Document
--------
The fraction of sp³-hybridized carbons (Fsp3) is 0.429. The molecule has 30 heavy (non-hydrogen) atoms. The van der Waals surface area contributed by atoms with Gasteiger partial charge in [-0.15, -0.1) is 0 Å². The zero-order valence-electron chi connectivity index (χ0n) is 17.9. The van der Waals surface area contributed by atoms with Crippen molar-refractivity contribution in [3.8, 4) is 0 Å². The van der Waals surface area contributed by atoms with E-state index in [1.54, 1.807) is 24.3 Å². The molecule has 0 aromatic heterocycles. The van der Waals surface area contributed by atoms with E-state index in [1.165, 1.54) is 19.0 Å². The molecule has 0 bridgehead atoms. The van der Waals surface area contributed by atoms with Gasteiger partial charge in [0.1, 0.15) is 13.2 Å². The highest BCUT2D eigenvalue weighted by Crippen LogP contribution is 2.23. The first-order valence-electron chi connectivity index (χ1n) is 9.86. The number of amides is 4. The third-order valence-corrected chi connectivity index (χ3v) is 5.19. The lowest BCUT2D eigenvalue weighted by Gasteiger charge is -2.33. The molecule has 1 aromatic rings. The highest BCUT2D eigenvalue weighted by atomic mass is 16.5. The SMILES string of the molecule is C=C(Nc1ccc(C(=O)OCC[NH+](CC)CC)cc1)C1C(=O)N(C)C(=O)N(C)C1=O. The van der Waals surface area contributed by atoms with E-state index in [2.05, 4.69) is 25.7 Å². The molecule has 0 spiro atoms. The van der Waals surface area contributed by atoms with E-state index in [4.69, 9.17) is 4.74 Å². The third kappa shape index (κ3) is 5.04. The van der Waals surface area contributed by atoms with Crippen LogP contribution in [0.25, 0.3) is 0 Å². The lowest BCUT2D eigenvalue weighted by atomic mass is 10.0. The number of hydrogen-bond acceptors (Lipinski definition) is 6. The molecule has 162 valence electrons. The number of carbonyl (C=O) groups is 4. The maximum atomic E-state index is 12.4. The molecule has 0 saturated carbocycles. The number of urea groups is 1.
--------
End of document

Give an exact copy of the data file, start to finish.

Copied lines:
The fraction of sp³-hybridized carbons (Fsp3) is 0.429. The molecule has 30 heavy (non-hydrogen) atoms. The van der Waals surface area contributed by atoms with Gasteiger partial charge in [-0.15, -0.1) is 0 Å². The zero-order valence-electron chi connectivity index (χ0n) is 17.9. The van der Waals surface area contributed by atoms with Crippen molar-refractivity contribution in [3.8, 4) is 0 Å². The van der Waals surface area contributed by atoms with E-state index in [1.54, 1.807) is 24.3 Å². The molecule has 0 aromatic heterocycles. The van der Waals surface area contributed by atoms with E-state index in [1.165, 1.54) is 19.0 Å². The molecule has 0 bridgehead atoms. The van der Waals surface area contributed by atoms with Gasteiger partial charge in [0.1, 0.15) is 13.2 Å². The highest BCUT2D eigenvalue weighted by Crippen LogP contribution is 2.23. The first-order valence-electron chi connectivity index (χ1n) is 9.86. The number of amides is 4. The third-order valence-corrected chi connectivity index (χ3v) is 5.19. The lowest BCUT2D eigenvalue weighted by Gasteiger charge is -2.33. The molecule has 1 aromatic rings. The highest BCUT2D eigenvalue weighted by atomic mass is 16.5. The SMILES string of the molecule is C=C(Nc1ccc(C(=O)OCC[NH+](CC)CC)cc1)C1C(=O)N(C)C(=O)N(C)C1=O. The van der Waals surface area contributed by atoms with E-state index in [2.05, 4.69) is 25.7 Å². The molecule has 0 spiro atoms. The van der Waals surface area contributed by atoms with E-state index in [4.69, 9.17) is 4.74 Å². The third kappa shape index (κ3) is 5.04. The van der Waals surface area contributed by atoms with Crippen LogP contribution in [0.25, 0.3) is 0 Å². The lowest BCUT2D eigenvalue weighted by atomic mass is 10.0. The number of hydrogen-bond acceptors (Lipinski definition) is 6. The molecule has 162 valence electrons. The number of carbonyl (C=O) groups is 4. The maximum atomic E-state index is 12.4. The molecule has 0 saturated carbocycles. The number of urea groups is 1.